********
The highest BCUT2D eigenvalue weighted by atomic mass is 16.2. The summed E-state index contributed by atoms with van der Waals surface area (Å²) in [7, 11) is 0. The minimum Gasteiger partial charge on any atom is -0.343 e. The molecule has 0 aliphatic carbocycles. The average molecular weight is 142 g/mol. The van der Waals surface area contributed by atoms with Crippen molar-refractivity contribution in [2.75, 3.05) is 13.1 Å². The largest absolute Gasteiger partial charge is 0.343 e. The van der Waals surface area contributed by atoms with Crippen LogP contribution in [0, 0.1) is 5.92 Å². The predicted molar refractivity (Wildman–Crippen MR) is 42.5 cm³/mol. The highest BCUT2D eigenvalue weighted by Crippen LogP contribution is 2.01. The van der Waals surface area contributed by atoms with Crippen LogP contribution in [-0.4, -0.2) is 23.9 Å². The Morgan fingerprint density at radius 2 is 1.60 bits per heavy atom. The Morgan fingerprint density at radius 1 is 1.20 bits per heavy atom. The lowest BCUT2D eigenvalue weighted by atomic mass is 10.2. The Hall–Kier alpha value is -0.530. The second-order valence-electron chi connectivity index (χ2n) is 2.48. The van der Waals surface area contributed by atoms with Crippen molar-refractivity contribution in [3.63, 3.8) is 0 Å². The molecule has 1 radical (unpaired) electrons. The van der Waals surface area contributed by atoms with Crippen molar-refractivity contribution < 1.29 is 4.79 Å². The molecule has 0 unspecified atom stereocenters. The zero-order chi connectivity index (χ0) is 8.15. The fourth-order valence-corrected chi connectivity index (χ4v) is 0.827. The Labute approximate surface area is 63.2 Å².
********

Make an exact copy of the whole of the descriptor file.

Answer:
The highest BCUT2D eigenvalue weighted by atomic mass is 16.2. The summed E-state index contributed by atoms with van der Waals surface area (Å²) in [7, 11) is 0. The minimum Gasteiger partial charge on any atom is -0.343 e. The molecule has 0 aliphatic carbocycles. The average molecular weight is 142 g/mol. The van der Waals surface area contributed by atoms with Crippen molar-refractivity contribution in [2.75, 3.05) is 13.1 Å². The largest absolute Gasteiger partial charge is 0.343 e. The van der Waals surface area contributed by atoms with Crippen LogP contribution in [0, 0.1) is 5.92 Å². The predicted molar refractivity (Wildman–Crippen MR) is 42.5 cm³/mol. The highest BCUT2D eigenvalue weighted by Crippen LogP contribution is 2.01. The van der Waals surface area contributed by atoms with Crippen LogP contribution in [-0.4, -0.2) is 23.9 Å². The Morgan fingerprint density at radius 2 is 1.60 bits per heavy atom. The Morgan fingerprint density at radius 1 is 1.20 bits per heavy atom. The lowest BCUT2D eigenvalue weighted by atomic mass is 10.2. The Hall–Kier alpha value is -0.530. The second-order valence-electron chi connectivity index (χ2n) is 2.48. The van der Waals surface area contributed by atoms with Crippen molar-refractivity contribution in [3.63, 3.8) is 0 Å². The molecule has 1 radical (unpaired) electrons. The van der Waals surface area contributed by atoms with Crippen molar-refractivity contribution < 1.29 is 4.79 Å². The molecule has 0 unspecified atom stereocenters. The zero-order chi connectivity index (χ0) is 8.15. The fourth-order valence-corrected chi connectivity index (χ4v) is 0.827. The Labute approximate surface area is 63.2 Å².